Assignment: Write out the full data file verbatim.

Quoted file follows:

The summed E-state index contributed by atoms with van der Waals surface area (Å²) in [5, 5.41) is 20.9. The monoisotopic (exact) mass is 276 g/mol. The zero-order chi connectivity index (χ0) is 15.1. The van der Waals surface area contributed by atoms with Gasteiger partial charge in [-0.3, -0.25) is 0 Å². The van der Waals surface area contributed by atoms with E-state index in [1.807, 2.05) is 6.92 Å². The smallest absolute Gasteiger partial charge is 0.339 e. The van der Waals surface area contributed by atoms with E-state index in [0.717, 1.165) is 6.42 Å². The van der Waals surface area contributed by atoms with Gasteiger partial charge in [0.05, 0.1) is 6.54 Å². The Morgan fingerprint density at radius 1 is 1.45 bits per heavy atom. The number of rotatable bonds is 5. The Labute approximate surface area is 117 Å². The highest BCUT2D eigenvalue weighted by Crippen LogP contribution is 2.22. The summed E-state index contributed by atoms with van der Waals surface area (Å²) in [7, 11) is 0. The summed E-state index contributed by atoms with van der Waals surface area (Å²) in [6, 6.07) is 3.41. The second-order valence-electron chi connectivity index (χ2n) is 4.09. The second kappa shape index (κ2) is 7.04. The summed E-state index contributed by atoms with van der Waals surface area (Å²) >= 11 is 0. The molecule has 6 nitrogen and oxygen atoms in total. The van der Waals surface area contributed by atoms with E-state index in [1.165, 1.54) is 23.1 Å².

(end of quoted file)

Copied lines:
The summed E-state index contributed by atoms with van der Waals surface area (Å²) in [5, 5.41) is 20.9. The monoisotopic (exact) mass is 276 g/mol. The zero-order chi connectivity index (χ0) is 15.1. The van der Waals surface area contributed by atoms with Gasteiger partial charge in [-0.3, -0.25) is 0 Å². The van der Waals surface area contributed by atoms with E-state index in [1.807, 2.05) is 6.92 Å². The smallest absolute Gasteiger partial charge is 0.339 e. The van der Waals surface area contributed by atoms with E-state index in [0.717, 1.165) is 6.42 Å². The van der Waals surface area contributed by atoms with Gasteiger partial charge in [0.05, 0.1) is 6.54 Å². The Morgan fingerprint density at radius 1 is 1.45 bits per heavy atom. The number of rotatable bonds is 5. The Labute approximate surface area is 117 Å². The highest BCUT2D eigenvalue weighted by Crippen LogP contribution is 2.22. The summed E-state index contributed by atoms with van der Waals surface area (Å²) in [7, 11) is 0. The summed E-state index contributed by atoms with van der Waals surface area (Å²) in [6, 6.07) is 3.41. The second-order valence-electron chi connectivity index (χ2n) is 4.09. The second kappa shape index (κ2) is 7.04. The summed E-state index contributed by atoms with van der Waals surface area (Å²) >= 11 is 0. The molecule has 6 nitrogen and oxygen atoms in total. The van der Waals surface area contributed by atoms with E-state index in [1.165, 1.54) is 23.1 Å².